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The real reason the UK is so bad at infrastructure



HS2 is in the headlines again. The government is considering scrapping the Birmingham to Manchester section of the planned high-speed rail route as cost pressures mount.

This isn’t just a problem with cost inflation, though. Infrastructure projects in the UK are unjustifiably expensive compared with those in Europe and the price of HS2 is a case in point.

It was once estimated the entire project – which included a branch to Leeds via Sheffield on top of the London-Birmingham-Manchester lines – would cost £57bn. Now the bill for just the London to Birmingham leg could come in not far under that.

Data from Britain Remade shows the scale of the project cost difference between the UK and countries on the continent. It found the average cost-per-mile of the 10 most expensive rail projects was £397mn for the UK compared with £306mn for Italy and £221mn for France.

It’s often the case in the UK that eyes glaze over when we hear about infrastructure delays and billions added to budgets, given how normalised waste and underperformance has become. But we shouldn’t just accept that building key projects here is more expensive than elsewhere.

The situation is damaging at both a macro and micro level. Much needed projects won’t be completed if the sums do not add up. This hits productivity and economic performance. Communities across the country are stuck using crumbling infrastructure, and in some cases completely lack good transport options to easily connect them with centres of economic activity. 

And it’s important to understand just why building infrastructure is more expensive in the UK and US (where costs are even more pricey than here). The unfortunate truth is that infrastructure and housing crises are self-inflicted. ‘Nimbys’ – those who take the ‘not in my back yard’ approach to building – have driven up costs by protesting, slowing, and blocking projects.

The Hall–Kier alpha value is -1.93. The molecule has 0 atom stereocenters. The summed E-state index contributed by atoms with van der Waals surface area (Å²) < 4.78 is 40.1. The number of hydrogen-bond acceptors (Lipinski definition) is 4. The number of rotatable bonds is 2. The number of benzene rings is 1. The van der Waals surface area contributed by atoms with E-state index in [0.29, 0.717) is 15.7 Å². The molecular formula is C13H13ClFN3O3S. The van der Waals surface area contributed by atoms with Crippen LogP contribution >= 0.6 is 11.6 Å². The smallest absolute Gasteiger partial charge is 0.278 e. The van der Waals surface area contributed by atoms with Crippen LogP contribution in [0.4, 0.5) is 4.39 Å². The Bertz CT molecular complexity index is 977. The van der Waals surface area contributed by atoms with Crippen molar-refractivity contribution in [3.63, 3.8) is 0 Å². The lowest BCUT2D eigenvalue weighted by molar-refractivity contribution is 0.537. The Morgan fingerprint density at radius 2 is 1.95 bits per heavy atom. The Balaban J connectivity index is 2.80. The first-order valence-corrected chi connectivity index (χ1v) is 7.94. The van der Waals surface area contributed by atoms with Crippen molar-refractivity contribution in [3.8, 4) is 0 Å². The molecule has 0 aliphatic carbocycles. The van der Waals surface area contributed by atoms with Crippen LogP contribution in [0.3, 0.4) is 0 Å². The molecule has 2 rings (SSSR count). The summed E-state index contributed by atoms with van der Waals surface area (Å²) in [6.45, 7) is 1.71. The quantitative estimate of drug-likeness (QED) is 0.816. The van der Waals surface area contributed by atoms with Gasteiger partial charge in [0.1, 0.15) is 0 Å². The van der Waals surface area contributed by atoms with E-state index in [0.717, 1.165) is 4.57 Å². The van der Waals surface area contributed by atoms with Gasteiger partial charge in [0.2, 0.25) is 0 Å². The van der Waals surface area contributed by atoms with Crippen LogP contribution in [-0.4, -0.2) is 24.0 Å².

US economists Leah Brooks and Zachary Liscow argued in a paper that the growth of Nimbyism was a key cause behind the tripling of spending per mile on the Interstate highway system between the 1960s and 1980s. The Nimby voice has only gotten stronger since then. And it isn’t as simple as high rates of homeownership leading to higher infrastructure costs. The proportion of homeowners in France is higher than in England in Wales, and just below that of the US, yet its project costs are significantly lower.

So what is to blame? The legal and regulatory approach to Nimbyism, along with the sclerotic UK planning system, are much bigger factors. But, on the flip side, Nimbys can often have fair points, ranging from aesthetics to the environment. It would be foolish to dismiss infrastructure objections as selfish. Homeownership roots you in a community which gives you insights regarding the local area. It is fully understandable that, for example, there is discontent about a ugly new build estates with no GP practice or shops being put up all over the place. And there has been much justifiable criticism about the loss of natural habitats because of HS2.

The UK finds itself in a bind, stuck between the desires of existing homeowners and those who desperately need new infrastructure. This is a complex situation with competing objectives. Cost-benefit analysis of every infrastructure project is immediately weakened by the country’s inability to provide them on time and at cost, which results in such scaling back as seen with HS2. Every time the costs increase, it becomes harder to justify, and you end up throwing good money after bad and wasting billions on a sub-optimal outcome.

It is unclear what the long-term solution will be to bring the two groups together. But the UK desperately needs to get a grip on its infrastructure cost problem, if it truly wants to boost its economic growth.

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